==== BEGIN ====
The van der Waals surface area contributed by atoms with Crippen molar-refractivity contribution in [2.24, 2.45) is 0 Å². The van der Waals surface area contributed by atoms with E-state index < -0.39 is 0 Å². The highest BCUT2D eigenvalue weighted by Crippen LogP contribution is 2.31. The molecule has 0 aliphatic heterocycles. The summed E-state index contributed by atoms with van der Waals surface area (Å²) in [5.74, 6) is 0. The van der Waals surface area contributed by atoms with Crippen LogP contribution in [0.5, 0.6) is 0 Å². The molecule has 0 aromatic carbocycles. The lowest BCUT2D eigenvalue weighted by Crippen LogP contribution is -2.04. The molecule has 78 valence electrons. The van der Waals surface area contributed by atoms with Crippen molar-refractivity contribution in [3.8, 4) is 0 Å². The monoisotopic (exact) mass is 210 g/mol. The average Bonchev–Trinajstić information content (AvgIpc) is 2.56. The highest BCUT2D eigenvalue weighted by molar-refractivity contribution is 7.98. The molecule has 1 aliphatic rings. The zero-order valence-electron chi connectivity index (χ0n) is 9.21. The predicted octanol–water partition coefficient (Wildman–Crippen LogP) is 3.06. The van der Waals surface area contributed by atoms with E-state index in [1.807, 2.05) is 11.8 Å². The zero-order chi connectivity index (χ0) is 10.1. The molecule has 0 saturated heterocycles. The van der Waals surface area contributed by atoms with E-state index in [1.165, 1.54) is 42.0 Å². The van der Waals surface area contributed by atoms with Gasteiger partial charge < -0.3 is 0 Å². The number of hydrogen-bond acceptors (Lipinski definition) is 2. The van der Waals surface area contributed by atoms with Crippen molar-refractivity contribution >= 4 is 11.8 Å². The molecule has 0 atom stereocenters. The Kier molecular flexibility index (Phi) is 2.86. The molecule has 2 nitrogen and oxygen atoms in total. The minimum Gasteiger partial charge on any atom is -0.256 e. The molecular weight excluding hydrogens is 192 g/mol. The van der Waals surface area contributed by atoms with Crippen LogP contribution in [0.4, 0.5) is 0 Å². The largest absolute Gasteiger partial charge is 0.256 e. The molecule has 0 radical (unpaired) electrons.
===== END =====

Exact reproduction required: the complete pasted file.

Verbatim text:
The van der Waals surface area contributed by atoms with Crippen molar-refractivity contribution in [2.24, 2.45) is 0 Å². The van der Waals surface area contributed by atoms with E-state index < -0.39 is 0 Å². The highest BCUT2D eigenvalue weighted by Crippen LogP contribution is 2.31. The molecule has 0 aliphatic heterocycles. The summed E-state index contributed by atoms with van der Waals surface area (Å²) in [5.74, 6) is 0. The van der Waals surface area contributed by atoms with Crippen LogP contribution in [0.5, 0.6) is 0 Å². The molecule has 0 aromatic carbocycles. The lowest BCUT2D eigenvalue weighted by Crippen LogP contribution is -2.04. The molecule has 78 valence electrons. The van der Waals surface area contributed by atoms with Crippen molar-refractivity contribution in [3.8, 4) is 0 Å². The monoisotopic (exact) mass is 210 g/mol. The average Bonchev–Trinajstić information content (AvgIpc) is 2.56. The highest BCUT2D eigenvalue weighted by molar-refractivity contribution is 7.98. The molecule has 1 aliphatic rings. The zero-order valence-electron chi connectivity index (χ0n) is 9.21. The predicted octanol–water partition coefficient (Wildman–Crippen LogP) is 3.06. The van der Waals surface area contributed by atoms with E-state index in [1.807, 2.05) is 11.8 Å². The zero-order chi connectivity index (χ0) is 10.1. The molecule has 0 saturated heterocycles. The van der Waals surface area contributed by atoms with E-state index in [1.165, 1.54) is 42.0 Å². The van der Waals surface area contributed by atoms with Gasteiger partial charge < -0.3 is 0 Å². The number of hydrogen-bond acceptors (Lipinski definition) is 2. The van der Waals surface area contributed by atoms with Crippen molar-refractivity contribution >= 4 is 11.8 Å². The molecule has 0 atom stereocenters. The Kier molecular flexibility index (Phi) is 2.86. The molecule has 2 nitrogen and oxygen atoms in total. The minimum Gasteiger partial charge on any atom is -0.256 e. The molecular weight excluding hydrogens is 192 g/mol. The van der Waals surface area contributed by atoms with Crippen LogP contribution in [0.4, 0.5) is 0 Å². The largest absolute Gasteiger partial charge is 0.256 e. The molecule has 0 radical (unpaired) electrons.